The difficult journey for Newcomers

It broke my heart that amongst Newcomers, drug abuse (specifically meth) and gang violence rates have increased alarmingly. The majority of the time Newcomers travel to the U.S not only in hopes of building a better life, but to escape the horrors of their home countries. The journey from Central America to the U.S is also dangerous and traumatic. Unfortunately, many times, when youth arrive in the U.S from Central America, they’ve already been exposed to a significant violence, alcohol, and drugs. This makes Newcomers more susceptible to drug use and violence.

My second table received the least number of visits from attendees, yet when each table discussed their group’s findings, it received the most impactful reaction. As the presenters reported out-loud what our group discussed, shock was evident on the faces of individuals. I’m sure we were all thinking the same thing: This is happening to students in my community? Students and families nodded in agreement when suggestions like mental health services, substance abuse courses, and overall involvement in helping our newcomers was suggested.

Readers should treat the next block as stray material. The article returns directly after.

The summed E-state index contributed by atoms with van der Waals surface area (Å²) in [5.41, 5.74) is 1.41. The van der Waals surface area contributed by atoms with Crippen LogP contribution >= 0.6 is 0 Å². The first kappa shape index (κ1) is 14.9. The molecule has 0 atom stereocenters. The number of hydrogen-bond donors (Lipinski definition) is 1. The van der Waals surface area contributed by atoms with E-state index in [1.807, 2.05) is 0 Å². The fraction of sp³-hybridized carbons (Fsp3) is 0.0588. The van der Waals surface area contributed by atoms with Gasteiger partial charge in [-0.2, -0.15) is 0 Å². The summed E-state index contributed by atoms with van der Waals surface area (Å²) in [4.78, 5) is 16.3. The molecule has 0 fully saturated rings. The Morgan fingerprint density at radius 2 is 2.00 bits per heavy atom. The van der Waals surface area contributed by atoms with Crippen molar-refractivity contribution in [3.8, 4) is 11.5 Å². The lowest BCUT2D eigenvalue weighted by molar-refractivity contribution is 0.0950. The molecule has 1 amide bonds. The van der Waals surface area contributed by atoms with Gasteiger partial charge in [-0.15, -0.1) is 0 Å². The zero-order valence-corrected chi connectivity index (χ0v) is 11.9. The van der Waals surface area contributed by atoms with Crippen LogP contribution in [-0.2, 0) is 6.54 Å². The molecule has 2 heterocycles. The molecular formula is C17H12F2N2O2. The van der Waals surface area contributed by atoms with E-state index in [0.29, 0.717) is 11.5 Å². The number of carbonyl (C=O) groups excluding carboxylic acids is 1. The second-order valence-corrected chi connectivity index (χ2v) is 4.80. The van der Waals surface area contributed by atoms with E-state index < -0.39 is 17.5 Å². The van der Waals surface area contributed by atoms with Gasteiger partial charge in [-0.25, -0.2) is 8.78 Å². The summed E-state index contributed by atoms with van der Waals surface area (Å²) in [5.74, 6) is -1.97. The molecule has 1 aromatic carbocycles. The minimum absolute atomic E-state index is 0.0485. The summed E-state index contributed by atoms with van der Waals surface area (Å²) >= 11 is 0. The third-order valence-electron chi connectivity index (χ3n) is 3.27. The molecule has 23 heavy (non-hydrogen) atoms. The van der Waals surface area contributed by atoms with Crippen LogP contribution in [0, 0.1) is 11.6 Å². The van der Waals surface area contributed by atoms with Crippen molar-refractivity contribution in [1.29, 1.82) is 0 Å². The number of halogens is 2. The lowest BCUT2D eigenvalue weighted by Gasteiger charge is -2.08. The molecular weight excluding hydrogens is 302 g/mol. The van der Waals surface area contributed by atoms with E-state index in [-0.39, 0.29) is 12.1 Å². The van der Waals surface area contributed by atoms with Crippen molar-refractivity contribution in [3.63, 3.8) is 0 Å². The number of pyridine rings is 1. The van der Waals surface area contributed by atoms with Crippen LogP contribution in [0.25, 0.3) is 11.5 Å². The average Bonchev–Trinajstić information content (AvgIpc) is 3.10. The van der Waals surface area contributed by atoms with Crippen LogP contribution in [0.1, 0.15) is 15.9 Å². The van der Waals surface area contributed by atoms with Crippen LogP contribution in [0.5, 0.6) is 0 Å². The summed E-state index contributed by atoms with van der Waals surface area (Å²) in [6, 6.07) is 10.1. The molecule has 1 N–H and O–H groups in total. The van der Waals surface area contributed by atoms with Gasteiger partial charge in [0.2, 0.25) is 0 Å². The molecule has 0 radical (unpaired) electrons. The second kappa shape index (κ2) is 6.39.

In addition to bringing resources to our newcomers, two parents reminded everyone in the room that Special Ed students are Latinos as well. A mother reminded us to not forget about her son who has special needs and is an English Language Learner because he too deserves to learn. Throughout my years in school, I’ve noticed that after elementary school, less resources for students with special needs are offered. Improvement in the Special Education department is crucial because all students deserve a quality education.

Happening in my backyard

 I’ve lived 2 blocks away from Fremont High School for about 12 years now, but I’ve never realized what goes on within the school; or any OUSD school. I attended a majority Latino/a charter public school throughout high school and was never aware of the education Latinos were receiving.

After leaving my bubble of comfort and exploring the education in Oakland, I see there is a lot of work to be done. People that look, live, and struggle like me are not succeeding as they should and as a member of this community, it’s my duty to assure that all students receive an equitable education. I am grateful to be able to help those who need it most.

We must come together as a community to assure our hermanas y hermanos (brothers and sisters) receive the education they deserve.

Together, we can bring equity to our schools and communities.

 

Latino/a Student Achievement is a targeted initiative of the OUSD’s Office of Equity.   Visit www.ousd.org/equity to learn more about the Office of Equity and other targeted initiatives.